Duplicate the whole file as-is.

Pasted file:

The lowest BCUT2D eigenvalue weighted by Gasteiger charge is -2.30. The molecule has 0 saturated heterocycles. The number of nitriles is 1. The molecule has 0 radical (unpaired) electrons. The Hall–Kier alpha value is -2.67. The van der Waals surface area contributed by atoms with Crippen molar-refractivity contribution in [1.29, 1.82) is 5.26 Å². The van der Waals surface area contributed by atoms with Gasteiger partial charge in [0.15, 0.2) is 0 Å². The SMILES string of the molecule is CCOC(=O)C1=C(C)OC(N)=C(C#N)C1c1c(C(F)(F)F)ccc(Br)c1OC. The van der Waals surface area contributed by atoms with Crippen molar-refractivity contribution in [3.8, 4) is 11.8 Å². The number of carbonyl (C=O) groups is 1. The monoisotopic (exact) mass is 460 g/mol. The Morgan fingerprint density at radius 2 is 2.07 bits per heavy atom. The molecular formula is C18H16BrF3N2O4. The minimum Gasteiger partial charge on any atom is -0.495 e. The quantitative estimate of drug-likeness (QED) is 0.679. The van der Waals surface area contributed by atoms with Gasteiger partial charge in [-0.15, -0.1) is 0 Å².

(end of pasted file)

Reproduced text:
The lowest BCUT2D eigenvalue weighted by Gasteiger charge is -2.30. The molecule has 0 saturated heterocycles. The number of nitriles is 1. The molecule has 0 radical (unpaired) electrons. The Hall–Kier alpha value is -2.67. The van der Waals surface area contributed by atoms with Crippen molar-refractivity contribution in [1.29, 1.82) is 5.26 Å². The van der Waals surface area contributed by atoms with Gasteiger partial charge in [0.15, 0.2) is 0 Å². The SMILES string of the molecule is CCOC(=O)C1=C(C)OC(N)=C(C#N)C1c1c(C(F)(F)F)ccc(Br)c1OC. The van der Waals surface area contributed by atoms with Crippen molar-refractivity contribution in [3.8, 4) is 11.8 Å². The number of carbonyl (C=O) groups is 1. The monoisotopic (exact) mass is 460 g/mol. The Morgan fingerprint density at radius 2 is 2.07 bits per heavy atom. The molecular formula is C18H16BrF3N2O4. The minimum Gasteiger partial charge on any atom is -0.495 e. The quantitative estimate of drug-likeness (QED) is 0.679. The van der Waals surface area contributed by atoms with Gasteiger partial charge in [-0.15, -0.1) is 0 Å².